Philanthropy and the last mile of disease elimination

Ellen Agler is CEO of the END Fund, a philanthropy-backed initiative working to bring an end to the five most common neglected tropical diseases. She joins the Impact Room to talk progress, pooled giving, and the decolonisation of global health.

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About the episode

Neglected tropical diseases (NTDS) affect more than 1.7 billion of the world’s poorest people, blighting communities from Africa to the Americas. These diseases blind, maim and disfigure their victims, keeping children out of school, adults out of work, and trapping families in poverty. Yet most are preventable or treatable.

Founded in 2012, the END Fund is a philanthropic initiative dedicated to ending five of the most common NTDs. A pooled fund, it invests money in support of treatment and surgeries, as well as to train health workers, educate communities and fast-track progress towards disease elimination goals.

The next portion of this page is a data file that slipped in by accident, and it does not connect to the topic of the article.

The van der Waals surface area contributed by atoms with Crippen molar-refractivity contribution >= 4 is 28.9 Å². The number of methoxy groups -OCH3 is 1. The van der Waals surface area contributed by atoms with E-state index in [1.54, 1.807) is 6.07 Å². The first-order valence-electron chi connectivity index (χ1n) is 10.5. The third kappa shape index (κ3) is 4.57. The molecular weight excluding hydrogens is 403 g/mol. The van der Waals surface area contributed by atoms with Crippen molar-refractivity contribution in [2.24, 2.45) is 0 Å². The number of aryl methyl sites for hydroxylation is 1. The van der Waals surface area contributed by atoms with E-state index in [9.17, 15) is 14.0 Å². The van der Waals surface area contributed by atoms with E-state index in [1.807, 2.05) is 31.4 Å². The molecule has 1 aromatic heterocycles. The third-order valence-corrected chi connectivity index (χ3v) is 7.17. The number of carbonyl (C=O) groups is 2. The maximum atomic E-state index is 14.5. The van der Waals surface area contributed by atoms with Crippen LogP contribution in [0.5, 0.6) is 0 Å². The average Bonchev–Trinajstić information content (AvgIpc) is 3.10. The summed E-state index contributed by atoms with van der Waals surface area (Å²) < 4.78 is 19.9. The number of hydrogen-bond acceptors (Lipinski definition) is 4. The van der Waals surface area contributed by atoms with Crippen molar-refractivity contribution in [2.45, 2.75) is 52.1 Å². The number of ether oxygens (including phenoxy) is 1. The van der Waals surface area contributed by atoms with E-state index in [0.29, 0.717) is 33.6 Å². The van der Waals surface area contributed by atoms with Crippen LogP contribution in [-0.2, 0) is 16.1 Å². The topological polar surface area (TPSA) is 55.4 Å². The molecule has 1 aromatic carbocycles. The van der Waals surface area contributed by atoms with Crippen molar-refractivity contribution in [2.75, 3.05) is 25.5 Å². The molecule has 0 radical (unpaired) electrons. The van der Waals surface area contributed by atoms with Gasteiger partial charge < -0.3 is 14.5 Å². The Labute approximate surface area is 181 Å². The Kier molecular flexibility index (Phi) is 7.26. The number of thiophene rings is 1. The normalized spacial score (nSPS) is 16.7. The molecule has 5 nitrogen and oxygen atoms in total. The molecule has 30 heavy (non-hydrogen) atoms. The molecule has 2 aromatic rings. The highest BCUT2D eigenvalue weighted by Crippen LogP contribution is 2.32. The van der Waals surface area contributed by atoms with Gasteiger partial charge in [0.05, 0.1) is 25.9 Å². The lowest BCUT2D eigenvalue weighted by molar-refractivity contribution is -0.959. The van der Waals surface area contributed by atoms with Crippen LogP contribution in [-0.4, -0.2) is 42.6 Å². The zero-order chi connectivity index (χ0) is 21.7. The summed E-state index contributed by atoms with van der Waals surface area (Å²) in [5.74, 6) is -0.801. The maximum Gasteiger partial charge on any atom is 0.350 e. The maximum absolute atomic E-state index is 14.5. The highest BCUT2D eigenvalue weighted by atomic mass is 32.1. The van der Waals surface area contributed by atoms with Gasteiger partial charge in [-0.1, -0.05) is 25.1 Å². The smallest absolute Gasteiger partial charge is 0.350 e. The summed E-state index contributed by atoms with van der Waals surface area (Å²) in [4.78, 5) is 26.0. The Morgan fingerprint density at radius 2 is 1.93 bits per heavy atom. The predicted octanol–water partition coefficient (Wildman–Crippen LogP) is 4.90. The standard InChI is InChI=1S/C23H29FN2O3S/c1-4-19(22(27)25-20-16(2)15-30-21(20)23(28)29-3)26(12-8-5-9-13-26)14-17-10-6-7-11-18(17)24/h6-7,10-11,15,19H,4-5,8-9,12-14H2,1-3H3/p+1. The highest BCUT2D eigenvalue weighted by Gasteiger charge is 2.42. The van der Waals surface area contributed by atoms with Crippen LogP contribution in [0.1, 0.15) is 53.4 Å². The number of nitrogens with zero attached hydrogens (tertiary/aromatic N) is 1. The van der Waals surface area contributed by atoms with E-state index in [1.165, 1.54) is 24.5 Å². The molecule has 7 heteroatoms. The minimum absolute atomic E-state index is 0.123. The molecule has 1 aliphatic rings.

NTDs affect 1.7bn people worldwide. Photo: Getty Images.

Ellen Agler is the END Fund's founding CEO. She's a TED speaker, a published author, and she serves on the World Economic Forum's Global Health Security Advisory Board. In 2019, Ellen was named by Fortune magazine as one of the world's 50 greatest leaders.

In this wide-ranging conversation, Ellen looks back at a decade of the END Fund’s work, and opens up about the challenges involved in last-mile disease elimination, the value of pooled giving, and activist philanthropy.

For more information on the END Fund, visit their website or find them on social media at @TheENDFund

The Impact Room is brought to you by Philanthropy Age and Maysa Jalbout. Find us on social media at @PhilanthropyAge.

About the host

Maysa Jalbout is a leader in international development and philanthropy. Her previous roles include founding CEO of the Abdulla Al Ghurair Foundation for Education, a $1bn philanthropic initiative based in Dubai, and founding CEO of the Queen Rania Foundation. Maysa is a visiting scholar at MIT and ASU, and a non-resident Fellow at the Brookings Institution. Find her on Twitter, @MaysaJalbout.